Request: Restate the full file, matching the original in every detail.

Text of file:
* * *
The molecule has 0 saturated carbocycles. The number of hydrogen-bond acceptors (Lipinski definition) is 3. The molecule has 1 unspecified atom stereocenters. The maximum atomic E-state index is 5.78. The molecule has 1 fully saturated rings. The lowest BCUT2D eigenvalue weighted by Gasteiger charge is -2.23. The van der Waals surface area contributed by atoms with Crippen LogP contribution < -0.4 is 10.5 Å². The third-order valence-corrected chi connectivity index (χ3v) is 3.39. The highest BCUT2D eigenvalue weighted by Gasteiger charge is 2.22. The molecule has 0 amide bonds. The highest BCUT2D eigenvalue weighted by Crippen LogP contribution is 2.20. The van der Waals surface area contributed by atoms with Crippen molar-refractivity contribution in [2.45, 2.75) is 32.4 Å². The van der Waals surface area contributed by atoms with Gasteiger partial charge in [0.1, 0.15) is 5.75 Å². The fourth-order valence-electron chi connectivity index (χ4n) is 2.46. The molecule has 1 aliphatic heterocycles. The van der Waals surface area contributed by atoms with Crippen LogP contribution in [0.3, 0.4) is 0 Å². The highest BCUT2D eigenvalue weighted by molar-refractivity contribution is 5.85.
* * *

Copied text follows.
The molecule has 0 saturated carbocycles. The number of hydrogen-bond acceptors (Lipinski definition) is 3. The molecule has 1 unspecified atom stereocenters. The maximum atomic E-state index is 5.78. The molecule has 1 fully saturated rings. The lowest BCUT2D eigenvalue weighted by Gasteiger charge is -2.23. The van der Waals surface area contributed by atoms with Crippen LogP contribution < -0.4 is 10.5 Å². The third-order valence-corrected chi connectivity index (χ3v) is 3.39. The highest BCUT2D eigenvalue weighted by Gasteiger charge is 2.22. The molecule has 0 amide bonds. The highest BCUT2D eigenvalue weighted by Crippen LogP contribution is 2.20. The van der Waals surface area contributed by atoms with Crippen molar-refractivity contribution in [2.45, 2.75) is 32.4 Å². The van der Waals surface area contributed by atoms with Gasteiger partial charge in [0.1, 0.15) is 5.75 Å². The fourth-order valence-electron chi connectivity index (χ4n) is 2.46. The molecule has 1 aliphatic heterocycles. The van der Waals surface area contributed by atoms with Crippen LogP contribution in [0.3, 0.4) is 0 Å². The highest BCUT2D eigenvalue weighted by molar-refractivity contribution is 5.85.